imminent domain (1)

To most modern people the term “kingdom” always implies a place, whether one is thinking of the United Kingdom or the Magic Kingdom. Yet the Greek term that we often translate “kingdom” (basileia) and more importantly the Aramaic term that Jesus likely used (malkuta) do not always refer to a place. Sometimes they refer to an activity or a condition instead. … I would suggest that we use “dominion” instead of “kingdom” since it can refer to an activity (God exercises or has dominion over us and we are in turn ruled by God) or a place (God’s Dominion is where the divine rule is manifest). Lest all this sound like an exercise in theological abstractions and mere semantics, we need to remind ourselves that the Dominion of God rather than the church was the featured subject of all of Jesus’ parables and much of early Christian preaching. …

Church folk are apt to mistake the Dominion for the church. A moment’s reflection will show, however, that the two terms do not refer to exactly the same entity. For one thing, none of us are praying for the church to come, but every time we say the Lord’s Prayer we ask God to send his Dominion. For another thing, we don’t talk about obtaining or inheriting the church, but we certainly use these terms about God’s Dominion. Nevertheless, one can say that God’s Dominion can be seen within the church, if by church we mean the people of God. There is a sense in which when God is ruling and saving and transforming his people so that they become the Dominion of God, the church is at least the place where that Dominion can be seen and experienced.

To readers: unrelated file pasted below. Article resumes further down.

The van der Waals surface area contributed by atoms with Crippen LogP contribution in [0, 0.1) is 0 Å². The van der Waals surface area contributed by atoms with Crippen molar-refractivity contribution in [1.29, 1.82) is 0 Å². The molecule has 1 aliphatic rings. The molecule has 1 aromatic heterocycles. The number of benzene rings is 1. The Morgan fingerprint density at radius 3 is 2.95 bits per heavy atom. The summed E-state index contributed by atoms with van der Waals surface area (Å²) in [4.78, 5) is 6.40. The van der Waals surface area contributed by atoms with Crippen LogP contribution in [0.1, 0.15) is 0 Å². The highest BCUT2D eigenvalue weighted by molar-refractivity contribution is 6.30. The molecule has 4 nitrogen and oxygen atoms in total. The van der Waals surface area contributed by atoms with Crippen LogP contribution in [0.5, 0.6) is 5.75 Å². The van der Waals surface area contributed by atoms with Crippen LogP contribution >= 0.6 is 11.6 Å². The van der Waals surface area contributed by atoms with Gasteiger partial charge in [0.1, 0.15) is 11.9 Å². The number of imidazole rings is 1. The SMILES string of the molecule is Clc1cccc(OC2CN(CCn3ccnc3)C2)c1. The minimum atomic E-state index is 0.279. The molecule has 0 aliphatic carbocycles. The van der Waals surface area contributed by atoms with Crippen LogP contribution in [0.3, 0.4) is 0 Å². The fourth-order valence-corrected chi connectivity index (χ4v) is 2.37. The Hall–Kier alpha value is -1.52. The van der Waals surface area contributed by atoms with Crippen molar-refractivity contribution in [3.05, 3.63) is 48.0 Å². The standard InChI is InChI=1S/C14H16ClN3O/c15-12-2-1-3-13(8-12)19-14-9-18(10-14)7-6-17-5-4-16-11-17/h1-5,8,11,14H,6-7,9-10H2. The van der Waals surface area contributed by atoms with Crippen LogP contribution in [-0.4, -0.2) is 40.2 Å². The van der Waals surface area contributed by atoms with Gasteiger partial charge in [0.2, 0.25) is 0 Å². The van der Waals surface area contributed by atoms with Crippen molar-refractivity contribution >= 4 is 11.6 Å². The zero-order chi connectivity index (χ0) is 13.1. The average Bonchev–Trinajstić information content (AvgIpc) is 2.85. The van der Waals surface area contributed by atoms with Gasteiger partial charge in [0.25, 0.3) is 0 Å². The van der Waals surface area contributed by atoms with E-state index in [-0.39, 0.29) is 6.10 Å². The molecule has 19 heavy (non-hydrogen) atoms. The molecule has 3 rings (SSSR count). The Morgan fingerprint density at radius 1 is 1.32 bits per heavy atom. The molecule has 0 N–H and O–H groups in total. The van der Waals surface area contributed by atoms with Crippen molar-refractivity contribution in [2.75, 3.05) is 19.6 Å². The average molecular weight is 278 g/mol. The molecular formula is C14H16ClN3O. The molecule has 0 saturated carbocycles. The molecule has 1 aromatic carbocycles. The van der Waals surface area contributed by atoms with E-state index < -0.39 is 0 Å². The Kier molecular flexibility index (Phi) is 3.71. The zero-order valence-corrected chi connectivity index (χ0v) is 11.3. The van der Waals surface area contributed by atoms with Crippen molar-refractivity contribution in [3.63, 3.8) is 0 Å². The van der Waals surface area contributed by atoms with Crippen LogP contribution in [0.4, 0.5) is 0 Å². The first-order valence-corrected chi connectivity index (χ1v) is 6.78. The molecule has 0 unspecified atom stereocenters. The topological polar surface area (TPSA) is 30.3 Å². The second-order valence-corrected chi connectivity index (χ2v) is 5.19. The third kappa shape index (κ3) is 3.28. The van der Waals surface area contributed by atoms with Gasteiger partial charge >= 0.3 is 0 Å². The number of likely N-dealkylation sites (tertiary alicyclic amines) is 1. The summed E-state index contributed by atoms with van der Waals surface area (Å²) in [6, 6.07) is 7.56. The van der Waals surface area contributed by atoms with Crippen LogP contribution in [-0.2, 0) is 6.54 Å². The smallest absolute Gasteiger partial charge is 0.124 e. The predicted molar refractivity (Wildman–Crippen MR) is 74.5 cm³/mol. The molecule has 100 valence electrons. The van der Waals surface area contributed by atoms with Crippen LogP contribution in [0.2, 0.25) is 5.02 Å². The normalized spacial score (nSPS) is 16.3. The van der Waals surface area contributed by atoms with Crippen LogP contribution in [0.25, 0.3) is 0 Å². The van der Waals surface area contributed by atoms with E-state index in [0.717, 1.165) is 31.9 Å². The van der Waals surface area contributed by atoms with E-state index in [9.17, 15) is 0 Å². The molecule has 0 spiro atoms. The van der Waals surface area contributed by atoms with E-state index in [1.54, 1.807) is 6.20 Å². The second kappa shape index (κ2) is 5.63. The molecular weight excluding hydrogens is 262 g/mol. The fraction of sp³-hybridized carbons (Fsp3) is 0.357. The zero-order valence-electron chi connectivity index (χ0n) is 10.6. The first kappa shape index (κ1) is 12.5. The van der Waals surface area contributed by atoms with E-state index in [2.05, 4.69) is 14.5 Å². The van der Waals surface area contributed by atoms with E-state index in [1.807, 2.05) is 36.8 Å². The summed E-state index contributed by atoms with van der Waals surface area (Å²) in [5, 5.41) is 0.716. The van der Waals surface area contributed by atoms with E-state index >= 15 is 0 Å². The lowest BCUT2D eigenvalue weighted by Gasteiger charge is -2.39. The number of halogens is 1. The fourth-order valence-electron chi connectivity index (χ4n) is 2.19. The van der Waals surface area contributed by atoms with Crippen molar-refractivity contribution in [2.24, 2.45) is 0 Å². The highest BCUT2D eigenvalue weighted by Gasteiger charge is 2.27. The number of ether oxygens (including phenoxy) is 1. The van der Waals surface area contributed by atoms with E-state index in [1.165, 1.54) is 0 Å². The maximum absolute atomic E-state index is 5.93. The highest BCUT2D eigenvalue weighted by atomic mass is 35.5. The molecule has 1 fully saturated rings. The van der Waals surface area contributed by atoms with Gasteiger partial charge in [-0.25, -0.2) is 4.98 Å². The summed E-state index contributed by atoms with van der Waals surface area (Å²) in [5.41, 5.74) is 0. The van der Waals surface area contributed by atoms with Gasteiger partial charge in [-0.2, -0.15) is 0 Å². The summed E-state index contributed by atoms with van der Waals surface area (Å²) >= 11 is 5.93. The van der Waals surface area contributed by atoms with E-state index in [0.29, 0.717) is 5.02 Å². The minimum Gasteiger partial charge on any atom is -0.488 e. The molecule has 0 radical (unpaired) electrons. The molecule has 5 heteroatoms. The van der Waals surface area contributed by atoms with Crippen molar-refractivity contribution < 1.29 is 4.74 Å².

Ben Witherington in Imminent Domain: The Story of the Kingdom of God and Its Celebration (pp.2,3-4)